Review Summary: Baby, it's cold outside.
Ruins. What a fitting title that is. I have played with this theme in the past - comparing album titles with the content, drawing different parallels and whatnot, yet it never ceases to intrigue. Ruins
is a memento of disrepair; I envision Grouper, aka Liz Harris, gathering the pieces of a love lost, or soon to be. If there is passion, it is long subdued. Imagine the flood of emotions as you watch your family home burn down, then imagine the resignation as you sift through the ashes afterwards. Grouper has always been cryptic in delivery, but she carries the burden of grave disappointment in both past and future tense. There is lamentation, thereby a lack of optimism; some things can’t be salvaged. Still, Ruins
rises like a phoenix, though marred by soot and dejection. Given how utterly circumstantial its creation was, it’s fitting that appreciation for Grouper’s latest album follows suit. While we certainly weren’t there
during its inception, a true reverence for Ruins
implies a desire to place yourself in Liz Harris’ home, exposed to what is arguably her most intimate album to date.
The opening track “Made of Metal” is composed of ascending thuds resembling a foreboding anxiety - similar to repeating ‘it’s going to be fine' persistently, albeit pointlessly. As the song apexes, a worrisome tone ferments. The following songs feature stripped down piano melodies coinciding with Harris’ hushed vocals. Despite her warm presence, she bears a facade, hinting at potential disaster. “Take your sad song”
she tells me, knowing all too well the double-edged sword of seeking comfort in dark spaces. She sings with a calm realization, or perhaps the fitting term is ‘acceptance’ - as though she has played out every negative scenario to exhaustion, and has gradually come to terms. Like any album toying with halcyon builds, Ruins
is best enjoyed in one sitting, though one can imagine how unsettling a fragmented listen might be - I’ll leave you to experiment. The first few tracks are feathery stepping stones to the closing pieces “Holding” and “Made of Air”. “Holding” is easily a standout dirge, featuring gorgeous, somber melodies and a heart-wrenching progression as Harris whispers her sweet proverbial nothings. The decade old follow-up “Made of Air” is devoid of vocals, and ends the album on a troubling note, alluding to the unexpected - that godawful sense of doubt. This particular recording offers a flashback, bearing a reflective consternation as though Grouper is drawing on hazy past experiences, yielding more questions than answers. There’s luxury in certainty, and we often take it for granted until it’s ripped away, leaving us to cope without methods.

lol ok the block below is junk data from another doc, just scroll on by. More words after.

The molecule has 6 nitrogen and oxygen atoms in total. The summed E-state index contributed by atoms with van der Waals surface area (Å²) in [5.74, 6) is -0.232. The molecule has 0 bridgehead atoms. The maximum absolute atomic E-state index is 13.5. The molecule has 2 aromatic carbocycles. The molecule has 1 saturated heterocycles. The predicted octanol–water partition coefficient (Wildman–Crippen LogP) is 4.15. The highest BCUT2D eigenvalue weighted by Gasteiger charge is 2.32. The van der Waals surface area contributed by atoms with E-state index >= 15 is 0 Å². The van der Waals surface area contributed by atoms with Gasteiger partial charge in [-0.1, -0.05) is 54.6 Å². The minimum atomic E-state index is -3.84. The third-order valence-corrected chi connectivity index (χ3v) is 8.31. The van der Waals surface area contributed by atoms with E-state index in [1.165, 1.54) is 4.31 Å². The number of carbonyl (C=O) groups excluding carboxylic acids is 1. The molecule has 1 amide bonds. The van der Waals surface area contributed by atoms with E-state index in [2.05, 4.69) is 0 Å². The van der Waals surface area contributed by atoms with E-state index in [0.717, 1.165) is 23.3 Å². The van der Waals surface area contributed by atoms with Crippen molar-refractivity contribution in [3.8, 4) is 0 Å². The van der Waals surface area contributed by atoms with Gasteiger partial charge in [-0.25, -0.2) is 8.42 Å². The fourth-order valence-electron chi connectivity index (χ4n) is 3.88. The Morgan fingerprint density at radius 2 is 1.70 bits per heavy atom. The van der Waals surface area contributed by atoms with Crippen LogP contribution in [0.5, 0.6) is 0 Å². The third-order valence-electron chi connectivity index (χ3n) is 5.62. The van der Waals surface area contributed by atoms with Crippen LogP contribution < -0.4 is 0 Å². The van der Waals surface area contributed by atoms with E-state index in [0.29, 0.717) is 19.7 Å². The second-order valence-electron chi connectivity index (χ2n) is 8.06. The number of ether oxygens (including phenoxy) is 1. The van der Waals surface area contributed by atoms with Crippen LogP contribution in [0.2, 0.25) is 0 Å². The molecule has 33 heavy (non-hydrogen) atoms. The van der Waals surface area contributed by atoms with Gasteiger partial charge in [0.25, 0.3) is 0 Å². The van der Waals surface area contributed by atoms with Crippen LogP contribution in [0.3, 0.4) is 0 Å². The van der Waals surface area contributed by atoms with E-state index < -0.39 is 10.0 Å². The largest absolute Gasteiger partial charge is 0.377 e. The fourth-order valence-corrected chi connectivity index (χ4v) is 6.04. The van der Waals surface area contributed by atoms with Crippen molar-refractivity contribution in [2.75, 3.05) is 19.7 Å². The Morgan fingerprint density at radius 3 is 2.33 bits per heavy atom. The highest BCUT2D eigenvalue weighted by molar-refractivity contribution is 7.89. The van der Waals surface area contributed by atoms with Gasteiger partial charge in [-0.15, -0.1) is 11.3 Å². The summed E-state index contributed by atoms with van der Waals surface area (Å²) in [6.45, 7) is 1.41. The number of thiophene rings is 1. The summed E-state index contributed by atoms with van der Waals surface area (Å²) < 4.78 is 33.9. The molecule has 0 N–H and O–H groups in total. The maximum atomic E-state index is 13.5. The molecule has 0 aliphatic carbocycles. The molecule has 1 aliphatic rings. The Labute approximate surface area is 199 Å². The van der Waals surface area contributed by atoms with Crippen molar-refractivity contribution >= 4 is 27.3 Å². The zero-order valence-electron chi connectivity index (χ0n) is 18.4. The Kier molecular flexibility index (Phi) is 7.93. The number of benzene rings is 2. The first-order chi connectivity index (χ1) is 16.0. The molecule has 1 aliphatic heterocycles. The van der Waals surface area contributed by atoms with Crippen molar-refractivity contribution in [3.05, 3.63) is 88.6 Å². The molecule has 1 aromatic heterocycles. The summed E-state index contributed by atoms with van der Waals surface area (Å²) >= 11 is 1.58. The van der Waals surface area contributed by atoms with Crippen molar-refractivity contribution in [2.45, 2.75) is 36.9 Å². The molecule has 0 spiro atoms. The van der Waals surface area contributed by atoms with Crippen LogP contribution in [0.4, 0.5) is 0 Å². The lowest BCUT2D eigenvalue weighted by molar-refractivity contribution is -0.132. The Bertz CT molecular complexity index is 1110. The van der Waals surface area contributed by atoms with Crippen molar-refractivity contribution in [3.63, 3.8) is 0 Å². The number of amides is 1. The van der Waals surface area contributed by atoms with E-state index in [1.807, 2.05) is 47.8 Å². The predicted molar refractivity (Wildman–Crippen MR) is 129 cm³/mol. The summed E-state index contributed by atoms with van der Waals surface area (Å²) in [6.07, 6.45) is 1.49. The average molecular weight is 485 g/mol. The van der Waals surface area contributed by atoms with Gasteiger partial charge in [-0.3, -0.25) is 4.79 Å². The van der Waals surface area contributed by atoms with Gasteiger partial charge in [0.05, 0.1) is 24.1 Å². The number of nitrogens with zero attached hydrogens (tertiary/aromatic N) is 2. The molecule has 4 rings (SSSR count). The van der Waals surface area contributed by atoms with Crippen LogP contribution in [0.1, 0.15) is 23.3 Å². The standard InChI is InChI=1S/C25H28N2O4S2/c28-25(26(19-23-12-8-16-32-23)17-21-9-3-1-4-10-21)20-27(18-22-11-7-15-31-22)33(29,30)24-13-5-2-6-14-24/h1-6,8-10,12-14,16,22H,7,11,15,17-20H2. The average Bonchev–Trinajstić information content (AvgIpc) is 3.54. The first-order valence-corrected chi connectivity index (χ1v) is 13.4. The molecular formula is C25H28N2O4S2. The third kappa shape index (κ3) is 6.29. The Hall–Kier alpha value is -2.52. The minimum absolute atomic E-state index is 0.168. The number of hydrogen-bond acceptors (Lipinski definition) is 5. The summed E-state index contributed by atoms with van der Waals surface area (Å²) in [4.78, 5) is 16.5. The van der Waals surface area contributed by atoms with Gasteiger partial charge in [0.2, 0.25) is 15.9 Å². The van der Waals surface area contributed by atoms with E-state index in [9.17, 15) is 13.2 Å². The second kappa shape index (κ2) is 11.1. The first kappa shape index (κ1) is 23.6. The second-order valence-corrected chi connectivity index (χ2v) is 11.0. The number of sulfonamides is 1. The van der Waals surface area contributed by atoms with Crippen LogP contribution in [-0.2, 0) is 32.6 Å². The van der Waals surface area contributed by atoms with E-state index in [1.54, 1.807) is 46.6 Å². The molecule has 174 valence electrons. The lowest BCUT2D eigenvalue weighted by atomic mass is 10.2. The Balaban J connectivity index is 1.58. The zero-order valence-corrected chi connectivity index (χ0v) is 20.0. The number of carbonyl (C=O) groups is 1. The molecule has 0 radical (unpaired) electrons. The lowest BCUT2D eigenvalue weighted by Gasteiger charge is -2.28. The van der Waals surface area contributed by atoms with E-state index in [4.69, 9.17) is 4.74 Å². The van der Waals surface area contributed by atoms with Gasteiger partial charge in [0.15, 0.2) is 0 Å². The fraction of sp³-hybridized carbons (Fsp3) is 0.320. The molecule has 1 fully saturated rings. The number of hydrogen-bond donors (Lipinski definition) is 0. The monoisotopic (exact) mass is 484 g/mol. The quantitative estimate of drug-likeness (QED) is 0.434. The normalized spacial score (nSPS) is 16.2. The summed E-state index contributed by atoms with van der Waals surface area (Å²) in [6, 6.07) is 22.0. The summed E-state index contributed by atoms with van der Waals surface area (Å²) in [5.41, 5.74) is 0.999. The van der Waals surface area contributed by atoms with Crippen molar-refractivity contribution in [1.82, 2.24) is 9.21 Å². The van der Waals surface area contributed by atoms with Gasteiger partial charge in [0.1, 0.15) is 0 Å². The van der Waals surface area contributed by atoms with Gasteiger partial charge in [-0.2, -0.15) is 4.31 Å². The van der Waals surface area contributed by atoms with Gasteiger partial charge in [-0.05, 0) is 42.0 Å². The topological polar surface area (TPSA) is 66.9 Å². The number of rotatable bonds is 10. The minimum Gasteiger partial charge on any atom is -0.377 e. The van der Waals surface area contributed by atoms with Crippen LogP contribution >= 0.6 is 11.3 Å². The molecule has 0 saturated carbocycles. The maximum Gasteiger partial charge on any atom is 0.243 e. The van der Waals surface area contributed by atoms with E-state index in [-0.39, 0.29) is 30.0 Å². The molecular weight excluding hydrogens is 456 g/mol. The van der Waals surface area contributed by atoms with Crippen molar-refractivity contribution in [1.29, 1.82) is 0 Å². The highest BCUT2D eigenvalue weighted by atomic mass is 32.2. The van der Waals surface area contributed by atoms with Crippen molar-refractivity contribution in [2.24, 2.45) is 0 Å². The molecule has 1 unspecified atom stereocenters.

isn’t overtly eventful, and risks passing in one ear and out the other. For an impression to be made, a personal association seems vital. While certainly well-established, Harris’ music feels like it’s ‘all yours’ - your own hiding place. Indeed, it’s not immediately apparent, and admittedly I was fully prepared to let Ruins
pass me by. However, for no particular reason, something clicked as I was thinking about some irrelevant anecdote - funny how that works. I’ll spare you the ugly details, but this personal account consists of my then-failing marriage. It wasn’t heated or anything - more of a mutual disappointment with bittersweet connotations. This is what Ruins
is, based on my personal association; it is the soothing texture of Grouper’s voice alongside the encroaching terror of losing her
, and self-imposed isolation. Yet, there are brief moments strewn throughout the recordings exhibiting sounds of nature, letting the listener put one foot out the door. Despite the overcast pervading Ruins
, the world continues on, indifferently. Wind blows, frogs croak, and I sip cheap liquor at 3 in the afternoon, disengaged with my spouse as I give my undivided attention to Liz Harris. I swear, you’ll be the death of me... I’ll drink to that. Cheers.